We’ve been sort of working our way back to the whole troubles in the White Council arc for a couple of books now in a roundabout way, and this book confronts it head on, with all the crazy politics of the thing on full display. We’ll be getting more of it later, but I especially like all the interactions Dresden has with the Senior Council, some of whom (Ancient Mai!) are getting their first real appearances here.

The White Court continues to be a favorite faction, and I quite enjoy Lara Raith’s frenemy relationship with Dresden, and the aura of malice, sexuality, but also something almost like trust that it exudes. Lara and Harry aren’t friends, but they make good allies.

Also, for as much as one loathes Morgan even through this book, his ultimate fate ended up being quite touching and thought provoking. Wrong though he was, enemy though he was, he’s one of those guys that really walks the walk, and he went out walking his particular brand of walk in a hell of a way.

Less overjoyed about the skinwalker. As villains go, it seemed a little…geriatric most of the time, and for all its power it was less frightening than somebody like Nicodemus, and less interesting than the vampire subplot and the White Council subplot.

Too, this is where Harry really starts to take some levels in badass. He’s been steadily climbing the power ladder for a while now, but it’s one thing to get a more power, it’s quite another to bind yourself to a powerful being and subsequently offer to throw down with all comers. More on that later.

07/04/2014 Jim Butcher, Changes (2011 Roc mass market paperback, 546 pages – Personal collection, 2012)

Never has a title been more appropriate to the contents of a book than this one.

And never has a spoiler warning been more appropriate than right now, because I’m about to spoil all major plot points. Maybe want to read this series? TL;DR, this is easily the best book in the series bar none, totally worth reading its eleven predecessors for, and you should stop reading this right now and go buy it.

In fact, there are so many changes in this book, it’s hard to even know where to start with them. We’re twelve books in now, and in the first eleven of them Harry has built up an entire world around himself of people, places, and things. By the end of Turn Coat he’s turning into a major player.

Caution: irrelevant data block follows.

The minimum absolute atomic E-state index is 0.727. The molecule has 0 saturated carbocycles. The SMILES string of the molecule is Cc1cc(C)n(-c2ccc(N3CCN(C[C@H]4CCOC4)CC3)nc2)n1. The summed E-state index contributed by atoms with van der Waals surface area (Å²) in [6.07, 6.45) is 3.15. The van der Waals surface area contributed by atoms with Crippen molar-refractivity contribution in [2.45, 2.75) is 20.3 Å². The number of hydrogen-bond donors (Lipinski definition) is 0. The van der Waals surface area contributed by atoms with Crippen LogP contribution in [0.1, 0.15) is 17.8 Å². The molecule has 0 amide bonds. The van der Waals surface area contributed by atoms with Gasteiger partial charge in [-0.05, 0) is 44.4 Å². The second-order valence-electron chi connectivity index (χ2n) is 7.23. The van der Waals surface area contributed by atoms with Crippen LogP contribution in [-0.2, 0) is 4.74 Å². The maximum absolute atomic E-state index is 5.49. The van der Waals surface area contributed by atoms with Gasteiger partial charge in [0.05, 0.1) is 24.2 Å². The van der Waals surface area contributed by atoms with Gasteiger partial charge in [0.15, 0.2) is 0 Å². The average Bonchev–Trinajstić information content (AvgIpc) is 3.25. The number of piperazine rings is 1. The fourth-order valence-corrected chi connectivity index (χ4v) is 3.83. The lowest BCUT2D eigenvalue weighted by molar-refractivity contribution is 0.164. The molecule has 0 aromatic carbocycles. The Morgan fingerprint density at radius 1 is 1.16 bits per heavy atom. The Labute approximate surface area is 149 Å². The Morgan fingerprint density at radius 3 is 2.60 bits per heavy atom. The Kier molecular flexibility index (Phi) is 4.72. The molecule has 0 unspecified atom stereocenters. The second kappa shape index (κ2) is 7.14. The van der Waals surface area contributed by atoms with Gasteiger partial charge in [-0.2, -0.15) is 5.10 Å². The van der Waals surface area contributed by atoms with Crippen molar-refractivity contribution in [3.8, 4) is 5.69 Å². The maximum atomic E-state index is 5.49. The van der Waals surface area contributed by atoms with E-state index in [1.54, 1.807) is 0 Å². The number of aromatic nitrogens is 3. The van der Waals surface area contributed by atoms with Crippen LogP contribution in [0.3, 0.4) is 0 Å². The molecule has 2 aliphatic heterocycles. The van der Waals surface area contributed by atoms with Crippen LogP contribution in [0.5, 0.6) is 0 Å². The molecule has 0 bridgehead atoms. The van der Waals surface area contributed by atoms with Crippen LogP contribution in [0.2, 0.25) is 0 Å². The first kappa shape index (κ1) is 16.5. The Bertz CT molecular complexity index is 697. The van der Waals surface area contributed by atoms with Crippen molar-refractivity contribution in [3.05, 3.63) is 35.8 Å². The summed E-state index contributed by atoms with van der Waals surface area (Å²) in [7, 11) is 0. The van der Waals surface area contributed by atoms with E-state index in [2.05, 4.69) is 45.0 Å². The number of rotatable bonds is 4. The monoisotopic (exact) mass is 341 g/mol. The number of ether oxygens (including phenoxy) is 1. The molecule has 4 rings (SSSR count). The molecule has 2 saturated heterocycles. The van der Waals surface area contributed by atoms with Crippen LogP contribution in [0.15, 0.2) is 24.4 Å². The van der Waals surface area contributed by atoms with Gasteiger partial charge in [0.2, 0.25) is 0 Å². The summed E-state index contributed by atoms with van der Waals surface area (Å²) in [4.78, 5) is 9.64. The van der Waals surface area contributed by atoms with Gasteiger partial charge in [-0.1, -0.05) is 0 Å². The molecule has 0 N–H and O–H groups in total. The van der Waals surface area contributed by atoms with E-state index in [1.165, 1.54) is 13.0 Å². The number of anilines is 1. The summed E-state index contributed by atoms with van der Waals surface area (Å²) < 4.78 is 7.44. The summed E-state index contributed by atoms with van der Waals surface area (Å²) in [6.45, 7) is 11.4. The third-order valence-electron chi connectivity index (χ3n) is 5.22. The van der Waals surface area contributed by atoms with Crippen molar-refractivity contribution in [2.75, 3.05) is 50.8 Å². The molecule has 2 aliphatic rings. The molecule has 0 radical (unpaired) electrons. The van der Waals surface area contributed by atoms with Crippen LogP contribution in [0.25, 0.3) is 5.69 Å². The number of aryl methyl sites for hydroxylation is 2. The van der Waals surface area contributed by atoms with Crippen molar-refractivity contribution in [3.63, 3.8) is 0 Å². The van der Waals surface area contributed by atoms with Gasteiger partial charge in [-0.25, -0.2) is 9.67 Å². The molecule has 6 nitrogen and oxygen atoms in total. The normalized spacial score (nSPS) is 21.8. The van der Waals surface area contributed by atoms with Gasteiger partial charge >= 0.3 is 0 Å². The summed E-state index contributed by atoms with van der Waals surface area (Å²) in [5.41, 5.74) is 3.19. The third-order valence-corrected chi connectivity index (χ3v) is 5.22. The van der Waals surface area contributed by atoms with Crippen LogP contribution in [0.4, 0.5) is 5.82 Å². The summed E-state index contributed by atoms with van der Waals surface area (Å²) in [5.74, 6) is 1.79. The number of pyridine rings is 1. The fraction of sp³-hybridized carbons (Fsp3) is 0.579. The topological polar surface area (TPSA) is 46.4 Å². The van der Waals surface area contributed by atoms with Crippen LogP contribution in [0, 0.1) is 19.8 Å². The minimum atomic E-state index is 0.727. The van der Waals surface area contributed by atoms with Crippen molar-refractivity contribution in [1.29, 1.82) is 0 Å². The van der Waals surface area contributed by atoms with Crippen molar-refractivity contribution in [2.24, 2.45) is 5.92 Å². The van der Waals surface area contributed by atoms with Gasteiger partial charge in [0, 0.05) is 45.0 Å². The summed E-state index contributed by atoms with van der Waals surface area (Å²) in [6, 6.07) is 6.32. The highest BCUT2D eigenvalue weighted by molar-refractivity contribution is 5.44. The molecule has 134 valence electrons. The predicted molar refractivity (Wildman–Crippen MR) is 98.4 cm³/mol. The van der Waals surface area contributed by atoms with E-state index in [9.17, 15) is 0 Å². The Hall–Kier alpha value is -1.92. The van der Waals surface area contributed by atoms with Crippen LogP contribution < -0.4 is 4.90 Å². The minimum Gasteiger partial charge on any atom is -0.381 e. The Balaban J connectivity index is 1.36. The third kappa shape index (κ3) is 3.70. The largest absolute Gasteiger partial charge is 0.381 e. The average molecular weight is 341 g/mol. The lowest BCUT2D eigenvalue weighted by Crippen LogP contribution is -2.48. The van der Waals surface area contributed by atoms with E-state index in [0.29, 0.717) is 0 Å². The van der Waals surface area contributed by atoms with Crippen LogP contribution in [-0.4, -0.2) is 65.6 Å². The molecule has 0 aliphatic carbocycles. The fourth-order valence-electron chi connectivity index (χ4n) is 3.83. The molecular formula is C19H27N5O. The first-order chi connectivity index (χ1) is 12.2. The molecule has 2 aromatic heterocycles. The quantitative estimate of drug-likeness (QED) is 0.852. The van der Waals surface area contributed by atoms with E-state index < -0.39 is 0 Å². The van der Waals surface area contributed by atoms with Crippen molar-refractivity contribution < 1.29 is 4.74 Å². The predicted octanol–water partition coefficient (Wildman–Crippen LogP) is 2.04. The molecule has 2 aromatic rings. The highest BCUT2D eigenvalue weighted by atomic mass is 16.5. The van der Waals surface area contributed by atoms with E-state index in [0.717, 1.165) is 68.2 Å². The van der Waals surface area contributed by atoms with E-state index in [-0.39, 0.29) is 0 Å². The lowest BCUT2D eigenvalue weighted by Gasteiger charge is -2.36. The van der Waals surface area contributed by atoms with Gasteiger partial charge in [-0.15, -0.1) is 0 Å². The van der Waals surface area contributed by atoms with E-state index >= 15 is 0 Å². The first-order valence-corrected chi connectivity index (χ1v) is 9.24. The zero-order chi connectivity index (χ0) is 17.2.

And then Changes hits and systematically destroys all of it. War with the vampires that’s been going on for like 9 books? Yeah, that’s done. We’ve been moving pretty far beyond the whole private investigator wizard thing for a long time now (Harry hasn’t even been back to his office in, what, four books or so now?) but this book puts an end to that fairly permanently, plus takes away all of Harry’s (and Murphy’s!) good will in the police department. Even Harry’s apartment is done for. His relationship with Susan was pretty much over for a long time, too, but boy is it ever done now and in easily the best climactic ending in the entire series to date.

Hell, there’s so much going on in this book even the throwaway stuff would normally be a major plotline in another book in the series. What the hell is up with Cristos, the Black Council, and whatever happened in Edinburgh, i.e., all of the major set ups from the last book? No idea. Harry’s got bigger fish to fry.

Which, by the way, Harry’s a father and his daughter is in trouble. The Dresden Files as a series spends a great deal of time talking about family relationships or the lack thereof, and toying around with different concepts, be it Murphy’s mostly normal family, Thomas’ hellscape of a family, the Carpenter nirvana, or Harry’s complete lack of a family. And now he’s suddenly got one, and Changes poses and answers the question of exactly what would Harry do for his children. And the answer is quite a lot.

And you have to figure that Jim Butcher is a father and that he had to have thought long and hard about that particular question before writing Changes. He also had to know what exactly he was doing with all of his changes, which shows in all of the hooks and foreshadowing here. This is, from the title onwards (oooh, one word title and not two, this book is going to be big!), easily the best written book in the entire series and probably one of the best in my collection. Butcher has come a long way from the days of “well, what’s one more group of werewolves in the book?” to a book where I can’t think of a single out of place scene. The drama is dramatic, the humor is humorous, the moments are momentous, and we Dresden fans are going to be coming back to this book for the rest of the series. This is probably the manual on how to write sweeping changes to your series.

I could go on gushing, but I think I’ll end by noting that every time I’ve read Changes, I blew through it in a single sitting. It’s absolutely riveting, the single best Dresden Files book to date.

07/05/2014 Jim Butcher, Ghost Story (2012 Roc mass market paperback, 598 pages – Personal collection, 2012)